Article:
Stress: Impact on Classroom Engagement and Self-Directed Learning

Sunday, 8 November 2015: 11:40 AM

Rose R. Schwartz, PhD, RN, BC-CNS
School of Nursing, Widener University, Chester, PA, USA
G. Jean Klein, PhD, PMHCNS, BC
School of Nursin, Widener University, Chester, PA, USA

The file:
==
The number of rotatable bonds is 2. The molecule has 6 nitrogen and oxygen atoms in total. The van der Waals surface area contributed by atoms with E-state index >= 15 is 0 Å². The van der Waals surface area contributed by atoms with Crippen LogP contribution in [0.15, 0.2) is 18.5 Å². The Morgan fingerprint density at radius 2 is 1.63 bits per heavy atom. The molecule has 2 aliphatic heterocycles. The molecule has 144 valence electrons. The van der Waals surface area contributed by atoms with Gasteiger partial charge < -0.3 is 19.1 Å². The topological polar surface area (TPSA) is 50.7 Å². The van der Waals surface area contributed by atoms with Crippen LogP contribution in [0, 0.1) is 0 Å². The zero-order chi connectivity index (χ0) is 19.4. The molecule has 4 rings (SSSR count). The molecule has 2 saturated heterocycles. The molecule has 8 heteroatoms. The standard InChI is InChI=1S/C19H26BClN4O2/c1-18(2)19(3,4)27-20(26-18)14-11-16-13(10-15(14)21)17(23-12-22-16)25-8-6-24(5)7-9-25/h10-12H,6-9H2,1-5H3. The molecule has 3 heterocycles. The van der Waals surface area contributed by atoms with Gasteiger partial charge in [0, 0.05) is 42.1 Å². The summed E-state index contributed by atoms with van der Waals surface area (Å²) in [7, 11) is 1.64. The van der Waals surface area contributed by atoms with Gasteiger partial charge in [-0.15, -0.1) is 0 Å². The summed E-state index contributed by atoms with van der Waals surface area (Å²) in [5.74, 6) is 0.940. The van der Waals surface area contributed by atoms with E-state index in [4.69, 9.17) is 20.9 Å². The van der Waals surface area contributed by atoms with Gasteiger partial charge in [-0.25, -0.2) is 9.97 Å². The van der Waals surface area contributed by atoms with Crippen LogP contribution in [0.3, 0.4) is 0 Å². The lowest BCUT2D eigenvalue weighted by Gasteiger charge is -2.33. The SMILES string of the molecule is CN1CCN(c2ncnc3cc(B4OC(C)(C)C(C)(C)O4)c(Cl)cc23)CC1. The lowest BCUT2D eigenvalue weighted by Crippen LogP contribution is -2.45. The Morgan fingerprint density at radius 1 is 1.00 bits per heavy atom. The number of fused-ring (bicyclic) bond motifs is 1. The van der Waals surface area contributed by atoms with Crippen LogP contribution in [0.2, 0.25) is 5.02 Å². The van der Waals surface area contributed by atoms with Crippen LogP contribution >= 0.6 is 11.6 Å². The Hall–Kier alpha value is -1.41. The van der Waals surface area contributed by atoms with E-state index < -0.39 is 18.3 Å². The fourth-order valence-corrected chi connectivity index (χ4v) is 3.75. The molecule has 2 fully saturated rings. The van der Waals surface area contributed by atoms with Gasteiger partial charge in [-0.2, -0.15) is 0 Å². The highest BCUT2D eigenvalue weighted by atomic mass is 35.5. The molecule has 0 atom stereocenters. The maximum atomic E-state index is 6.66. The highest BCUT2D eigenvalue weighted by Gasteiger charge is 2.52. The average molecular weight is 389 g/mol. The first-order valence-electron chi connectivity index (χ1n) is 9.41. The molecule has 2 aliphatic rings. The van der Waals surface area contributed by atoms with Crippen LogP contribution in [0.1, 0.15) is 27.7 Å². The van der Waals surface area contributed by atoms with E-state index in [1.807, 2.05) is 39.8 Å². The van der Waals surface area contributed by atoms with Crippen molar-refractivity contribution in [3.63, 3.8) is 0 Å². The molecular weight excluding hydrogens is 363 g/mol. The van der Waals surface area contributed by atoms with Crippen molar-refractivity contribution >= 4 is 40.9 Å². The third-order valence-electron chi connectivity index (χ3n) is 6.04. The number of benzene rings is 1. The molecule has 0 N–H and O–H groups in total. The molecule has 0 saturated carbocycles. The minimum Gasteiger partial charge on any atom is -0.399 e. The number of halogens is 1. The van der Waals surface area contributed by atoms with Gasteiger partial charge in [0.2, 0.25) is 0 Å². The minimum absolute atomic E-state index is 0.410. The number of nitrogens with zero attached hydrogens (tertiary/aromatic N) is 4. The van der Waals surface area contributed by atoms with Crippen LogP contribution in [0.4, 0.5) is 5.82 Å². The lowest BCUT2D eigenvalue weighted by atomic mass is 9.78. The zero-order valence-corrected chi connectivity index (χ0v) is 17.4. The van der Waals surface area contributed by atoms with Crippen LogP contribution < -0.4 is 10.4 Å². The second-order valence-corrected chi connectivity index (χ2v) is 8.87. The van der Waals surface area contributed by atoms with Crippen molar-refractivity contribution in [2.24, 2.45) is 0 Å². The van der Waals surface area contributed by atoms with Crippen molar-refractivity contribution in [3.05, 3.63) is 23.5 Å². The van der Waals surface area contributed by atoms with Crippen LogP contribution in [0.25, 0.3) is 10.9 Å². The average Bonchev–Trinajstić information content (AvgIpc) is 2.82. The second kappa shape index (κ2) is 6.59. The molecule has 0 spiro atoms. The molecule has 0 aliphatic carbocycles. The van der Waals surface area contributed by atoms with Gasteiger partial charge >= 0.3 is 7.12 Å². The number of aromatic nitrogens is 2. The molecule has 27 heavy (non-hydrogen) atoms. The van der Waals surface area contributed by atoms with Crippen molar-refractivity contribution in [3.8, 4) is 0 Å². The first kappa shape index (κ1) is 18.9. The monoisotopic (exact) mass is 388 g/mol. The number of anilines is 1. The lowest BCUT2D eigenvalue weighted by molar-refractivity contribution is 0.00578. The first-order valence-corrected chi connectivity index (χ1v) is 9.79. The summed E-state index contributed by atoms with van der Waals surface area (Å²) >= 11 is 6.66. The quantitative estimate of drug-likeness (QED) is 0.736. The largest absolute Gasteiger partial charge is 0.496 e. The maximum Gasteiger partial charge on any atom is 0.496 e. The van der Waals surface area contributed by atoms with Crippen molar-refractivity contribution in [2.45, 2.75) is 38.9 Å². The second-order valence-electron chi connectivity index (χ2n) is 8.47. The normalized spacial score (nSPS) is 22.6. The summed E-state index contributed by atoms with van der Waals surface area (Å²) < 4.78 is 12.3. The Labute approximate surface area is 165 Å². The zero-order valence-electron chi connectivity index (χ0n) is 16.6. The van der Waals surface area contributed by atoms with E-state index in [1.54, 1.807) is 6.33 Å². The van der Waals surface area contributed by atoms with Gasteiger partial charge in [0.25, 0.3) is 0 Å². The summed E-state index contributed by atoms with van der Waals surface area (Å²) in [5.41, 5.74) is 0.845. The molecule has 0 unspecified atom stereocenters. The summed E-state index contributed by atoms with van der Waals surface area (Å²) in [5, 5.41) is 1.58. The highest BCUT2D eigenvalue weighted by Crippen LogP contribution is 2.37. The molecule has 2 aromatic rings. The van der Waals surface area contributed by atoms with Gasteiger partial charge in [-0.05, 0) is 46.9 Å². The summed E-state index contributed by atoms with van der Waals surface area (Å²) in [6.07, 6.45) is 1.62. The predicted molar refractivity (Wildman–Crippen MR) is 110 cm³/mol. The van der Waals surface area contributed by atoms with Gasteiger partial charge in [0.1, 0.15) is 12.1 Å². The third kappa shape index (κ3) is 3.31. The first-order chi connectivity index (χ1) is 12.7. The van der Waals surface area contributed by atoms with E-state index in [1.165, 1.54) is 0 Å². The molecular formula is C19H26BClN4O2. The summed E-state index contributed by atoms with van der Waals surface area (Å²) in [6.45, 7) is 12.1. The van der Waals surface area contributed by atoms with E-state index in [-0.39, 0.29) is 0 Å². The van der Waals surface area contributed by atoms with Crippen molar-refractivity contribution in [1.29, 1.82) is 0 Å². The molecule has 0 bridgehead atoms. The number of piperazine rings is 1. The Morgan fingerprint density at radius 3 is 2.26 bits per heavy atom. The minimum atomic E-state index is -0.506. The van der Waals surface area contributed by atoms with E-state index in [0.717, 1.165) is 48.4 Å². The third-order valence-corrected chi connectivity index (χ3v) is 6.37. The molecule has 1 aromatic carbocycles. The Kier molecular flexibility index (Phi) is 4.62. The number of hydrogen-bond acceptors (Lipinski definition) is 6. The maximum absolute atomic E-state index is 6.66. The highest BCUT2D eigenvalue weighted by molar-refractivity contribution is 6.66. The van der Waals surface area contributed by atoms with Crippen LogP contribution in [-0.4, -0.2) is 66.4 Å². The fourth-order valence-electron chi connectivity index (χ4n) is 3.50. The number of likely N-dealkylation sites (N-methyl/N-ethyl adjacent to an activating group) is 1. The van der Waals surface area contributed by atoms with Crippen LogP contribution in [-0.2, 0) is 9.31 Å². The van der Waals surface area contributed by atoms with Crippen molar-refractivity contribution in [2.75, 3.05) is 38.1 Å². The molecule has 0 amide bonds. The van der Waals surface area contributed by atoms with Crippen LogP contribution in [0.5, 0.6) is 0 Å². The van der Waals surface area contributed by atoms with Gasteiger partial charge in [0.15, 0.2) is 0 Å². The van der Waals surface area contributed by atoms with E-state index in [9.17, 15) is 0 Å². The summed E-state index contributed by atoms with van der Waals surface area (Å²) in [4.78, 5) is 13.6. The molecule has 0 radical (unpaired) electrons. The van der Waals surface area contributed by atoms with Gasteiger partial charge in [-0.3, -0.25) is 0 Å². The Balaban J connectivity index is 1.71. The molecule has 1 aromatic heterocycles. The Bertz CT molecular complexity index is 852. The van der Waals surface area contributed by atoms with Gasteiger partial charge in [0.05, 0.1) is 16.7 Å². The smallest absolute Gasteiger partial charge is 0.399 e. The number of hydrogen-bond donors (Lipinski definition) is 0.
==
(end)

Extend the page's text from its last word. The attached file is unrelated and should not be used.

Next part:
The value of student engagement through active learning strategies is well known. Students who are engaged in content have better retention and improved problem solving skills.  To meet the needs of these students, learning in higher education must shift from content focused, instructor-centered to a constructivist, learner-centered approach.  Focused active learning activities promotes student engagement in their learning.  However, students often face barriers that prevent active engagement learning.  One such barrier to the student success in a nursing program is stress. Stress has the potential to effect memory, concentration, and problem solving ability that can lead to decreased student engagement and self-directed learning. . The purpose of this study was to examine the perceptions of stress, student engagement and self-directed learning in junior nursing students.  Junior students were recruited from the Medical Surgical Nursing II class in the spring and the Medical Surgical Nursing I class in the following fall. Two cohorts consisted of 166 students total (11.6% male, 88.4% female) with a mean age 21.96 (SD= 3.709; range: 18 – 40).  The students completed the Class-Level Survey of Student Engagement (CLASSE), the Perceived Stress Reactivity Scale (PSRS) and the Self Directed Learning Readiness Scale (SDLRS) in addition to a demographic questionnaire.  The mean score on the PSRS was 22.96 (SD: 6.925; range: 5-40 with a total score range 0-46), CLASSE mean 96.96 (SD: 11.354; range: 68-121 total score range 0-136) and SDLRS mean 165.92 (SD: 14.248; range: 136-198 total score range 40-200). There were no significant differences between the two cohorts’ scores on the scales or demographic data. The results demonstrate that the participants reported moderate levels of stress but were engaged in class and utilized self-directed learning strategies. This finding contradicts the literature that purports the negative impact of stress on learning. Nursing students may use the stress to motivate them to be successful in a rigorous program.